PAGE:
Fellini employs a shorthand which is the essence of the cinematic art: we are usually introduced to characters in a setting or in a climactic moment which gives us their identity sharply focused. Fellini shows us, where many other directors tell us. He has a way of constructing a scene in a linear fashion; he wants to get to the point no matter how much decoration he offers besides. Quite often his flexible camera moves through a lavish set peopled with extraordinary characters, and we really only see them out of the corner of the eye, so to speak. He was very nervous about using color photography for Giulietta of the Spirits because color film is slower than black and white. “Every time I wanted to zip along in that garden-party scene, the cameraman would remind me that if I went that fast, the green hedge in the background would show alternately blue and yellow on the screen. So I had to invent new shots. It’s frustrating, working in color.”
Although there are constant references to Roman Catholic ritual and organization, his images are all ancient ones. His last three big frieze-films are just as good catalogues of human types and passions as Ovid’s Metamorphoses. The Gods Go A-Begging might serve as a useful carryall title for them. Lately, all the jargon of the “myth” and “symbol-symbol-who’s-got-the-symbol” commentators has been deployed to prove that Fellini is a wily and self-conscious arranger rather than a creator with original insight. Most highbrow critics cannot forgive Fellini his sense of fun. Whales send up a fine jet, but dolphins snort and turn somersaults. They’d like a whale: dolphins are too unpredictable. Fellini, as an educated and intelligent Latin, consciously or unconsciously draws on a thousand images from the Mediterranean storehouse. Mother Earth appears (Saraghina dancing on the beach in 8½ brought vividly to mind some lines from Hesiod: “Old Earth loves the sound of the flute and the tambourine; nothing pleases her more than to hear their echoes along her bays and shores”), and so do Hera, Hecate, Aphrodite, Iris, Psyche, Artemis, Odysseus, Jason, Eros, the nymphs and satyrs, Pan, Dionysus, and most of the Calendar of Saints.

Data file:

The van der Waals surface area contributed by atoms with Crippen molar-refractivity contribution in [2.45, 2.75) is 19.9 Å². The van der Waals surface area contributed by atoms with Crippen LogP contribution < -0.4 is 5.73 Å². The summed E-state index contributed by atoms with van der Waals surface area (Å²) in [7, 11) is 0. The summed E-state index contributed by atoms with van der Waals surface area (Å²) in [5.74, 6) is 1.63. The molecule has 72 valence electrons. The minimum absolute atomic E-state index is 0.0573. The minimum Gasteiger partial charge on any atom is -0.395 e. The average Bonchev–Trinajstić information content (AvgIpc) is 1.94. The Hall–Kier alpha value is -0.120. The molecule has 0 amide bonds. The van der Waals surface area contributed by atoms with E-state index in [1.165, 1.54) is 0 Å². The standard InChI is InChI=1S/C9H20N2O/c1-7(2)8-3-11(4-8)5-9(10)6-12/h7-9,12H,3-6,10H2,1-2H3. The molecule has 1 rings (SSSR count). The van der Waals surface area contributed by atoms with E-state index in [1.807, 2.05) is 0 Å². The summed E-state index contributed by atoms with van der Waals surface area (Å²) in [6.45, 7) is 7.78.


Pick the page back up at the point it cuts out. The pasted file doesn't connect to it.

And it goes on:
All the rout can be pointed out in Fellini’s films — if one wanted to do so! And why? The only possible comment to make on them is that they make good company. But the names to conjure are Ovid, Rabelais, and Dickens rather than useless comparisons with other directors such as Antonioni or De Sica, who are only interested in domestic drama. Fellini says in a synopsis he wrote of Giulietta of the Spirits that “it finishes with Giulietta now in complete harmony with the fabulous spectacle of life which is so vastly and so delightfully more rich, magical, and supernatural when it accepts in an easy and simple rhythm the miracle of each day.”
FELLINI was born on January 20, 1920, at Rimini (the Roman Ariminum) on the Adriatic. It’s that other Italy, which doesn’t quite fit any part of the standard image of happy pizza-eaters singing and dancing in eternal sunshine with orange trees and volcanoes in the distance. The Adriatic is a sulky sea, and a busy one. There are squalls and passing mists, and even on the hottest day of August a cold rain can suddenly rush in from the sea and chill the sunbathers. The beaches are made up of pebbles as often as they are of sand, and deep water begins usually a few feet out from the shore. The salt wind blows continually. Rimini leads a double life: festive summer resort, and dull winter city.
Not far away up the coast is Loreto, where stands the Virgin’s House, which is said to have flown there from Nazareth, supported by angels. From the top of Mount Conero, the highest point on the Italian coastline, one can see the curve of the earth and a gray line on the horizon which is Yugoslavia. The gray-white flinty soil of the inland slopes yields half a dozen very good dry white wines.
Before going there I asked several Italian friends about Rimini. Among the replies were “gloomy,” “very Catholic,” “Byzantine — you know, very religious in the procession sense.” The theatrical designer Beni Montresor, who worked with Fellini on I Vitteloni, was particularly illuminating about the towns of the northern Adriatic. Though raised in Venice, he has long been acquainted with Ancona, Sirolo, and Rimini. “Actually it was the Church that gave me my sense of theater,” he explained. “You know, we have so many saints and feast days in that part of Italy, and the churches are decorated differently for each one. . . . As a child I used to run into church on the way to school every day . . . not to pray, but to see what new banners and tapestries had been brought out. . . . I think my work in the theater had its first impulse then.”
In Rimini one notices that people walk more briskly and directly than they do in Rome or in Naples. They are generally taller. One is always seeing a familiar face on the street, but it turns out that it is familiar from Byzantine paintings and mosaics: a rather full face, with languorous black eyes. A cook in Rimini informed me that no woman there would throw away an eggshell that was still in two cracked halves. The shells must be completely crushed so the “witches can’t ride in them.” With my own eyes I saw a pig dance there. Its owner let it out at dawn in order to clean the pen, and the pig cavorted about, doing pirouettes and jumping on its hind legs and pawing the air. “Pigs hate filth,” the man said. “They like mud because it’s cool and good for their sensitive skins, but they hate filth. They are far more intelligent than dogs.”